Platt Perspective on Business and Technology

The China Conundrum and its implications for international cyber-security – 13

Posted in business and convergent technologies by Timothy Platt on September 9, 2011

This is my 13th installment in an occasional if open-ended series on international cyber-security that focuses on China. And I begin it by noting a dichotomy of interest. A great deal of public attention and concern is focused on the public-facing and generally overtly motivated hacktivist (and see also hacktivism) exploits of groups such as Anonymous and Lulz Security (LulzSec). They in fact fairly actively seek out publicity and carry out their computer systems compromise and intrusion activities to make political statements. Much less attention is placed on longer term, more technically sophisticated cyber-intrusion programs that seek to covertly mine private and public sector organizations for confidential information, and frequently for months and for even years at a time. These more systematic and covert initiatives, bearing names like Operation Aurora and Night Dragon from when identified, systematically compromise more organizations, more confidential and sensitive information and do far more damage. But while they do receive mention in the general-public press, they receive much less attention and are quickly forgotten for the most part except by those in cybersecurity and related fields.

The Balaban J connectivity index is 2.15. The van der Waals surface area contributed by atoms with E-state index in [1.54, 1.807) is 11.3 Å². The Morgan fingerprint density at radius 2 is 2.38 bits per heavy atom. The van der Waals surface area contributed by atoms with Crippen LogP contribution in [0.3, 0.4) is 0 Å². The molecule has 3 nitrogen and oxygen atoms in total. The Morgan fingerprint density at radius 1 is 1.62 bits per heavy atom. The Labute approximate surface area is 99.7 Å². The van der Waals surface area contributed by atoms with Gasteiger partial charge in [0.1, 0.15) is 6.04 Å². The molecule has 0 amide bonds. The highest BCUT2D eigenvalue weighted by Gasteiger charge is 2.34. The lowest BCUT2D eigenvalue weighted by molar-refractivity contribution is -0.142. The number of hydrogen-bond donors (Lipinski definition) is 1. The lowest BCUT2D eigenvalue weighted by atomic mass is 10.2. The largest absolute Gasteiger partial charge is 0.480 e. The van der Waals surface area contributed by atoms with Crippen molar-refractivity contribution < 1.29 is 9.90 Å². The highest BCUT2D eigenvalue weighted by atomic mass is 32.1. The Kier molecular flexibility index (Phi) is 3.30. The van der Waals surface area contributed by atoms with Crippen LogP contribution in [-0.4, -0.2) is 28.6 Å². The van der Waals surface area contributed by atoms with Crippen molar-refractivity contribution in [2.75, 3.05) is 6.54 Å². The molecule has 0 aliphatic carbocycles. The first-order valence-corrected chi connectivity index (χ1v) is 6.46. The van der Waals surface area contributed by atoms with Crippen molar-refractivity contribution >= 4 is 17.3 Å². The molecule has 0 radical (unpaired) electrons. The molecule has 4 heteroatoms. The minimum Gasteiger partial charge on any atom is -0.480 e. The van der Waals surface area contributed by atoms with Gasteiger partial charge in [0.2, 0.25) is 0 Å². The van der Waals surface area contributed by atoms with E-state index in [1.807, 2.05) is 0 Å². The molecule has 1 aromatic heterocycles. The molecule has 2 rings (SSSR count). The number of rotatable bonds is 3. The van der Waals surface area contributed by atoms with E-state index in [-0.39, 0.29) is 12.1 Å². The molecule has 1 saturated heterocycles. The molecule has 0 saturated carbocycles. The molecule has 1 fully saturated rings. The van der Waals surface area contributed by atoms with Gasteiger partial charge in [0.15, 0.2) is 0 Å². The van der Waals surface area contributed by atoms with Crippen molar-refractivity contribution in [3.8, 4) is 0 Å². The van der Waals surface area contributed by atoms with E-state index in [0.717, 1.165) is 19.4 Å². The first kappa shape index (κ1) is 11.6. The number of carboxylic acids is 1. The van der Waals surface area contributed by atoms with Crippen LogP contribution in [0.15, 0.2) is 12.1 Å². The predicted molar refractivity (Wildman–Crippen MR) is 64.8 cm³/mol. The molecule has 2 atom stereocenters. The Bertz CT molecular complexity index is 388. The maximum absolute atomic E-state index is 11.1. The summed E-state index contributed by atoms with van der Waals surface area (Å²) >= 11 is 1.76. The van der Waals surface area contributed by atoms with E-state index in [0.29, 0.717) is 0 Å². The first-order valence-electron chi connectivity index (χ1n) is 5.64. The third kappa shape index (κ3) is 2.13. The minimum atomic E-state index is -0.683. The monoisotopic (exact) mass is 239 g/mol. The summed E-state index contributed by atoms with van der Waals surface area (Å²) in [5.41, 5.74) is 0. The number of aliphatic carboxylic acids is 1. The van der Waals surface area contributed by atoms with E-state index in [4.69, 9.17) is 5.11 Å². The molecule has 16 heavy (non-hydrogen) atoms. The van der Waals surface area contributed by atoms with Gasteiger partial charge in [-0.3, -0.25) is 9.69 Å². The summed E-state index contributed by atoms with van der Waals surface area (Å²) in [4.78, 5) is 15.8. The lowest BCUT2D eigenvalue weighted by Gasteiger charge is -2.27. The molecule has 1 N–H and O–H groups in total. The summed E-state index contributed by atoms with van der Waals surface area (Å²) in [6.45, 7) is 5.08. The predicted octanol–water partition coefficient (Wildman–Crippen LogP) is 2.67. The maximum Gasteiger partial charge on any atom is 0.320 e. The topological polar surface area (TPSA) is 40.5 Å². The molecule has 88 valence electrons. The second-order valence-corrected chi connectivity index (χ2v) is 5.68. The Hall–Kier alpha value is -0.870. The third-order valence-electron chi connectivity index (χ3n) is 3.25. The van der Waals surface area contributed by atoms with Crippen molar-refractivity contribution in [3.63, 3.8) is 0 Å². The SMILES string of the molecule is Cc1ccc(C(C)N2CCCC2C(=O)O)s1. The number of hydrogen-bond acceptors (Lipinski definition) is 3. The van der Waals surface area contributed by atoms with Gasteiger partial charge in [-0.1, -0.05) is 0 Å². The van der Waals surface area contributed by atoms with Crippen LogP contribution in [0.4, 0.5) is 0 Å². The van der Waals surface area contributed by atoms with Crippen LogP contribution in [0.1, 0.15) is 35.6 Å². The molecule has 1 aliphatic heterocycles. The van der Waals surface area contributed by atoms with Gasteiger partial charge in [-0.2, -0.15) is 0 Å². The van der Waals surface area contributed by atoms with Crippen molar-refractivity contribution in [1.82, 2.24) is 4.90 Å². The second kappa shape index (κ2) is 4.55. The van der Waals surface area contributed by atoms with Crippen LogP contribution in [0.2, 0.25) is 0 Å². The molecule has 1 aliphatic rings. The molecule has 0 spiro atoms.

I write this posting in follow-up to yet another unveiling of what appears to be a significantly scaled, long term breach of governmental and private sector computer systems – Operation Shady RAT. Here, RAT is an acronym for Remote Access Tool and this operation was first publically revealed by Dmitri Alperovitch, the Vice President of Threat Research at the internet security company McAfee (see their August 2011 white paper on this.)

The presumption with some evidence to support it is that Shady RAT is/was a real single operation, organized and launched by a state organization as many of the organizations specifically targeted for security breach through it would provide information that would be of value to governments but that would not carry significant value for competition in the commercial marketplace. This same presumption, at least when the initial McAfee report was reviewed and commented upon by others, would tag China as the most probable source of Shady RAT. That conclusion has been based on the selection of targets that McAfee was able to identify from log files found when it hacked into a Shady RAT command and control server, in identifying and analyzing this cyber-security threat.

Some security experts argue the case that Shady RAT was not in fact a single highly organized government sponsored cyber-spying operation and I will add that the same types of doubt have been raised as to several previously identified operations (e.g. Night Dragon) too.

A point I have seen raised numerous times in discussion and debate over this newer Operation Shady RAT that I am sure will keep coming up as new covert cyber-intrusion operations are identified, is that any and every organization – governmental, for profit, private sector, nonprofit or non-governmental organization (NGO) of any significance and at least potentially holding any valuable proprietary information is, or at least will become a target for cyber-security attack.